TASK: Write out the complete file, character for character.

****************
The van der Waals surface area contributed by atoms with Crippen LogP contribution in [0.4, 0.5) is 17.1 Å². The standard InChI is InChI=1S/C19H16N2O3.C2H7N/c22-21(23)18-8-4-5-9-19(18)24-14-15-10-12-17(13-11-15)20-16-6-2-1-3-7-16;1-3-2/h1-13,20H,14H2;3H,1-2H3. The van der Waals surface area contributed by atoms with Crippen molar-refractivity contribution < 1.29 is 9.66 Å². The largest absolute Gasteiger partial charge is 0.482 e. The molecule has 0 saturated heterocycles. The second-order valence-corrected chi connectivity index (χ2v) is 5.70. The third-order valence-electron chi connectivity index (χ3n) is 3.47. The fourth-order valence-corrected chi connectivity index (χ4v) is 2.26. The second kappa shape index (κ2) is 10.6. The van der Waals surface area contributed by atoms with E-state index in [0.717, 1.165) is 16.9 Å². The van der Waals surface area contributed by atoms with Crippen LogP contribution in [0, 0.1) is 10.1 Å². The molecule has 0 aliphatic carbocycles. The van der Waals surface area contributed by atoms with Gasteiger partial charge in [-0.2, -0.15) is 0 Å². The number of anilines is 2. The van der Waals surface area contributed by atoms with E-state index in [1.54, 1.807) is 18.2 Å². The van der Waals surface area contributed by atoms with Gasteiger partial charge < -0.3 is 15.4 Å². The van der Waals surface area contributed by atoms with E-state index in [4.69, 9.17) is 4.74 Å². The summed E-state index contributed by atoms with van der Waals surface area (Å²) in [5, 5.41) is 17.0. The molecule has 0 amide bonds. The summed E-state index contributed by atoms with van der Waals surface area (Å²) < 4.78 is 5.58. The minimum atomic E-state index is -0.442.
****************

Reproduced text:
The van der Waals surface area contributed by atoms with Crippen LogP contribution in [0.4, 0.5) is 17.1 Å². The standard InChI is InChI=1S/C19H16N2O3.C2H7N/c22-21(23)18-8-4-5-9-19(18)24-14-15-10-12-17(13-11-15)20-16-6-2-1-3-7-16;1-3-2/h1-13,20H,14H2;3H,1-2H3. The van der Waals surface area contributed by atoms with Crippen molar-refractivity contribution < 1.29 is 9.66 Å². The largest absolute Gasteiger partial charge is 0.482 e. The molecule has 0 saturated heterocycles. The second-order valence-corrected chi connectivity index (χ2v) is 5.70. The third-order valence-electron chi connectivity index (χ3n) is 3.47. The fourth-order valence-corrected chi connectivity index (χ4v) is 2.26. The second kappa shape index (κ2) is 10.6. The van der Waals surface area contributed by atoms with E-state index in [0.717, 1.165) is 16.9 Å². The van der Waals surface area contributed by atoms with Crippen LogP contribution in [0, 0.1) is 10.1 Å². The molecule has 0 aliphatic carbocycles. The van der Waals surface area contributed by atoms with Gasteiger partial charge in [-0.2, -0.15) is 0 Å². The number of anilines is 2. The van der Waals surface area contributed by atoms with E-state index in [1.54, 1.807) is 18.2 Å². The van der Waals surface area contributed by atoms with Gasteiger partial charge < -0.3 is 15.4 Å². The van der Waals surface area contributed by atoms with E-state index in [4.69, 9.17) is 4.74 Å². The summed E-state index contributed by atoms with van der Waals surface area (Å²) in [5, 5.41) is 17.0. The molecule has 0 amide bonds. The summed E-state index contributed by atoms with van der Waals surface area (Å²) < 4.78 is 5.58. The minimum atomic E-state index is -0.442.